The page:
Traffic was so heavy, Rollens said, that airport officials opened a third runway — for the planes to park.
At about 9:10 a.m. I was back at Central Park, talking with Rick Treinen, his wife Anja and their 5-year-old French bulldog, Steve. Rick went to graduate school at OSU, graduating in 2013. He works in radiation health physics, while Anja is a phlebotomist. The couple had on their safety glasses and wore eclipse-rated T-shirts.
They drove up from Paso Robles, California, and are staying with friends. They chose Corvallis for their eclipse watching because of Steve’s familiarity with the area.
On a nearby bench sat Lilo, Stich and a marmot, all in eclipse safety glasses. The stuffed animals were traveling with Bob and Lily Enright of Sacramento, who were celebrating their 45th wedding anniversary. Lily, the astronomy buff in the family, made hotel reservations a year in advance.
A good crowd also had gathered at the Lower Campus of OSU, including Ned Patton and his wife, Patti. When asked if they were locals, Ned said “yes and no.”
Ned grew up in Eugene and received his bachelor’s and master’s from OSU, where he attended from 1976-80. The family now lives in Torrance.
It was just after 10 a.m., the sun had been reduced to a crescent sun the shape of a fingernail and I headed back to Central Park for …
The strangest sensation for me was how quickly it got dark. A contrail circled just below the sun. A star could be seen to the right of the sun. The noise level rose along with the light change. And it was the voices of children that were the most compelling:
“Oh, it’s so close, it’s so close … it’s like night!”
“Look at how dark it’s getting!”
Fireworks went off. Some people just laughed. And over and over and over again people said: WOW!!!!
When daylight returned I checked in with Ralph Hoelver.
“It was awesome,” he said, amid explanations to passersby about what he and his family were able to see using the telescope. “I’m absolutely glad we came up for this.”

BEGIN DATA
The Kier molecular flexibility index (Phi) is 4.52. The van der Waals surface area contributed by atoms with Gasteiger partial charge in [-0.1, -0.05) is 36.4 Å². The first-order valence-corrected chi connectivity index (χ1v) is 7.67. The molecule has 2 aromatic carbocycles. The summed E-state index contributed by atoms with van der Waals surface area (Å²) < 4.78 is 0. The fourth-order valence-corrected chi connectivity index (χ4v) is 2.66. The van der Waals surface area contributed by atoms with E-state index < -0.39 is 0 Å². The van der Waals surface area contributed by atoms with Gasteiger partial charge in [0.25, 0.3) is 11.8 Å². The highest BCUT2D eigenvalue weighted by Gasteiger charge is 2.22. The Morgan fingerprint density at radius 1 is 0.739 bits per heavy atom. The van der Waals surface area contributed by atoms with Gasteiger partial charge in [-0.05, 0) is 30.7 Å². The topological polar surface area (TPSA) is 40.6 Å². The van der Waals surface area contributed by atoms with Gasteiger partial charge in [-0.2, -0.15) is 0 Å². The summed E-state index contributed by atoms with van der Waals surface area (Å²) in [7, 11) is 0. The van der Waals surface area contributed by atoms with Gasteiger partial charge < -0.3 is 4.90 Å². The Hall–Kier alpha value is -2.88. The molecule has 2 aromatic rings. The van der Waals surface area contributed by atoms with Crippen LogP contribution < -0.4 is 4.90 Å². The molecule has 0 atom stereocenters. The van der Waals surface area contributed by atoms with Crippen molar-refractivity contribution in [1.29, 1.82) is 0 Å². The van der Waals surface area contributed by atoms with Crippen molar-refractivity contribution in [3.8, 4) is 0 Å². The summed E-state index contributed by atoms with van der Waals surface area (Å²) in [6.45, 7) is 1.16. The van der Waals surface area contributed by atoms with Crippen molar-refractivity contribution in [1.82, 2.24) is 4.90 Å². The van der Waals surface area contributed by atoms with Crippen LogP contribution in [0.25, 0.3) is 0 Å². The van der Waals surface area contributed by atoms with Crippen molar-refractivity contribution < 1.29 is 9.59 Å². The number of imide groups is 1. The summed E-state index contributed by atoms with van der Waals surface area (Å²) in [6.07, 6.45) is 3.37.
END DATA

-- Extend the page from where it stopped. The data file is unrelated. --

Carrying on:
“How cold it got … and how quickly it got cold.”
Families began packing up their blankets and lawn chairs. Michael Perotta of Santa Cruz, California, however, lingered a bit. He and his family drove all night to get here and they picked Corvallis because … it looked “pretty” when they stopped in town for coffee.
“It was really great to share the experience with all the people here at Central Park,” Perotta said. “It was kind of a coming together. That’s really neat, particularly in this day and age. There was a lot of emotion and feeling to it.”
Law enforcement felt the vibe as well.
When I connected again at 11:25 a.m. with Lt. Duncan he was still buzzing from the eclipse, which he witnessed from the roof of the building. And he was still reporting few challenges or issues for public safety officials, although traffic was starting to build on the run-up to the Van Buren Bridge.
“Hopefully we will get a fair enough number of people who will stay awhile and enjoy the city rather than sit in their cars in the roadway,” Duncan said. “There’s plenty to do.”
The city opened up camping on the sports fields, and 350 sites were gobbled up with more than 1,500 people spending the weekend. By 12:30 p.m. on eclipse day a steady stream of cars and RVs were heading out of the park.
Corvallis Parks and Recreation Department parks operation specialist John Hinkle was directing traffic, along with Ivery Jackson, who works in urban forestry.
“Everybody is so nice,” Jackson said.
Hinkle noted that “everybody just stopped for a few minutes” during the totality and that “this was bigger than I thought it would be.”
Hinkle, who had been on the job since 6 a.m., said that “everybody thanked us and said they had a really good time. We couldn’t have asked for a better situation.”
Any suggestions from the campers?
“Showers. I heard people say they would have paid $5 or $10 for a shower," Hinkle said.
By 2:30 p.m. both Higgins and Duncan were reporting minimal issues on the roads. And minimal issues period.
“Nothing,” said Duncan when asked what was going on. “It’s been good. Seems like there was a little bit of an aftermath with traffic, but things have been going smoothly. So that’s good. Clearly we didn’t get the mass amount of people we were expecting.
“It all went off without a hitch.”